Since the early 2000’s, several individuals have communicated to the author that they were able to significantly increase the gasoline mileage of their automobiles. A notable example was the distributer of an agricultural enhancement formulation called HB-101. Beginning in 2001, he would regularly add 100 ml of HB-101 to his 2001 Toyota Camry (18.5―gallon, 70―liter fuel tank). At 1:700 dilution, the added HB-101 consistently enabled him to achieve approximately 25% improvement in mileage on his numerous trips to visit rural customers. HB-101 is rich in dipolar terpenes and is one of the earlier products studied by the author for the property of enhancing the biological activity of water. This property has since been shown to be due to the attracting and transferring of KELEA into water. The water activating activity of HB-101 explains its marked agricultural enhancing benefits even when used at 1:10,000 dilution in irrigation water (www.hb-101.com). Another notable early example noted by the author was the more effective combustion of gasoline by using magnesium particles, with or without HB-101 added to gasoline [12] . The magnesium particles were initially intended to generate hydrogen gas. Subsequent studies indicated that hydrogen can also attract KELEA into fluids. Hydrogen and oxygen gases are produced during the electrolysis of water. Electrolysis can also generate a vapor of highly activated water. This can be seen as a stream of bubbles developing midway between the electrodes. The combination of hydrogen, oxygen and vaporized activated water is referred to as Brown’s gas and sometimes as HHO. Water electrolysis devices have been widely used as an attachment to vehicles to increase the engine’s performance [13] - [15] . Although it had been assumed that the Brown’s gas was acting directly as a combustion fuel, the author has favored the notion that the primary action of Brown’s gas in automobiles is that of gasoline activation. This opinion was derived by working with major manufacturers of Brown gas generating devices marketed on the internet (e.g. watertogas.com). A basis for the author’s opinion is that the added performance of the gasoline far exceeds the direct contribution provided by the combustion of the Brown’s gas. Moreover, gasoline can be activated using Brown’s gas prior to the gasoline being added to the fuel tank and long after the added Brown’s gas has dissipated (unpublished). Similarly, water remains activated well after the infusion of hydrogen and/or Brown’s gas (unpublished).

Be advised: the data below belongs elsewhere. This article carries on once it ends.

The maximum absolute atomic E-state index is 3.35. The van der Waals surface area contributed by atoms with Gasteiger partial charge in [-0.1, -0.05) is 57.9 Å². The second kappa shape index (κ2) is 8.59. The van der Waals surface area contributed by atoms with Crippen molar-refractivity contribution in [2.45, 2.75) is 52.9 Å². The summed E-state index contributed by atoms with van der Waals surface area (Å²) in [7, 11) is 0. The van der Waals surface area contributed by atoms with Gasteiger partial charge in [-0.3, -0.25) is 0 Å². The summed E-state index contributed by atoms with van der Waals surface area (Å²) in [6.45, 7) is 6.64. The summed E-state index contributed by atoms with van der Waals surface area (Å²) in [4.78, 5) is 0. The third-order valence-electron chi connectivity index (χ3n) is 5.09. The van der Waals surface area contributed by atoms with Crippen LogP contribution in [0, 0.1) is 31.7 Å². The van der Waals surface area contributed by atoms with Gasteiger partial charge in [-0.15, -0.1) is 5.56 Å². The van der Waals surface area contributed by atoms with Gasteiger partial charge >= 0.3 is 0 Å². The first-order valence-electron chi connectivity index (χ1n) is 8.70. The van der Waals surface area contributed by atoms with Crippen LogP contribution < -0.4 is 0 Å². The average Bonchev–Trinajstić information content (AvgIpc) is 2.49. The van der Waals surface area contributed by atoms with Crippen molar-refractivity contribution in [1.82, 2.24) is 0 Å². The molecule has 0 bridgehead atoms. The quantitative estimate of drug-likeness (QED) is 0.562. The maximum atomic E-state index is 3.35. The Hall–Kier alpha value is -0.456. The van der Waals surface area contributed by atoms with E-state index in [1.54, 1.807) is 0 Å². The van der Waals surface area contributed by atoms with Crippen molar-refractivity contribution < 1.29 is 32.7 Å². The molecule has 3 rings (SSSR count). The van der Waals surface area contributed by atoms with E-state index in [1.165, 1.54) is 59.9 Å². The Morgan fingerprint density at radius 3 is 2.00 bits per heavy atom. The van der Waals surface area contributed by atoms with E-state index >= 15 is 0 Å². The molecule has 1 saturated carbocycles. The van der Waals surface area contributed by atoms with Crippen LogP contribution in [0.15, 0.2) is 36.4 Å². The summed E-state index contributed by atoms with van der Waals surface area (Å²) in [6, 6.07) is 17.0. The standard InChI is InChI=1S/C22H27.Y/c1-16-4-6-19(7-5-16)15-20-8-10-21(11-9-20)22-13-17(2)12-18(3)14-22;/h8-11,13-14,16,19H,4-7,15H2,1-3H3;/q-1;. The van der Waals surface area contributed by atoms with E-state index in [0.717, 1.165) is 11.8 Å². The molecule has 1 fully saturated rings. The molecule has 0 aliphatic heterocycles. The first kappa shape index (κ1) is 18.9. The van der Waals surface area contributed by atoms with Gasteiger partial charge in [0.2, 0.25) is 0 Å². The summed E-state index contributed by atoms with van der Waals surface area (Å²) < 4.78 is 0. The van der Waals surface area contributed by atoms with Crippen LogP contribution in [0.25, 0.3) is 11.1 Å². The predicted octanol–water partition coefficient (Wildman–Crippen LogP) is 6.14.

The new data included in this paper indicate that fuel activation can be similarly accomplished by both the addition of KELEA activating volcanic rock pellet to a portion of the fuel and the placement of activated water into close proximity to the fuel line. These two approaches are comparable to methods currently being used to activate water for human consumption. Thus, as with homeopathy, only a portion of the total fluid needs to be directly activated. If sufficiently activated, the separated electrical charges in activated fluids can attract and transmit KELEA to larger volumes of added fluids. Activated water can also transmit energy to regular water without requiring direct contact with the latter. This concept was initially utilized by Johann Grander in a water activating device in which water was simply allowed to flow in close proximity to activated water, but without making actual contact (www.granderwater.co.uk). Avoiding direct contact of components with fuel has the regulatory advantage of not requiring a waiver on the general prohibition against adding non-certified materials to fuel. The use of Kiko pellets and the Gas Mojo device also have the benefit over Brown’s gas delivery devices of working even when the vehicle is not running.

Although the various procedures used to markedly increase gas mileage are different, there is a striking similarity in many of the reported additional benefits. These include lower idling speed and lower engine speeds (rpm) required for upward gear shifting. The automobiles and especially large trucks clearly have more power in addition to the remarkably improved fuel economy. Thus, trucks can climb hills faster and often remain in a higher gear after installing a fuel saving device. Even more striking, is the consistent reports that the engines run cooler, in spite of seemingly increased efficiency of combustion. This observation runs counter to the assumption that pressure, volume and temperature values of gases conform to set ratios, as defined by the Ideal Gas Law [16] . As published earlier, KELEA activation increases the volatility of ethanol [3] . When the resulting ethanol vapor is confined, it achieves a far greater pressure at a given temperature than the vapor from non- activated ethanol. Since pressure is a measure of kinetic energy, this finding essentially indicates a form of non- thermal kinetic energy. KELEA is a repulsive force that acts on electrical charges. It may, therefore, restrict intermolecular collisions between vapor molecules, the presumed source of heat. The non-thermal kinetic energy is, nevertheless, seemingly able to do mechanical work, such as moving the pistons within an engine.

Although yet to be confirmed experimentally, the premise of this paper is that additional KELEA contained within the liquid fuel is being transferred to the vapor fuel and to the fuel combustion products. One possibility is that the acquired non-thermal kinetic activity comprises moving solitons, which are able to exert force but without having any accompanying friction [17] . Whatever its form, the proposed non-thermal kinetic energy allows for the combustion products of activated fuels to achieve more mechanical work than the combustion products of regular fuel at the same temperature. Stated differently, KELEA increases the ratio of work output to combustion temperature and in turn significantly increases the efficiency of fuel usage. The effect is quite striking and in the range of easily achievable 20% - 30% improved fuel efficiency.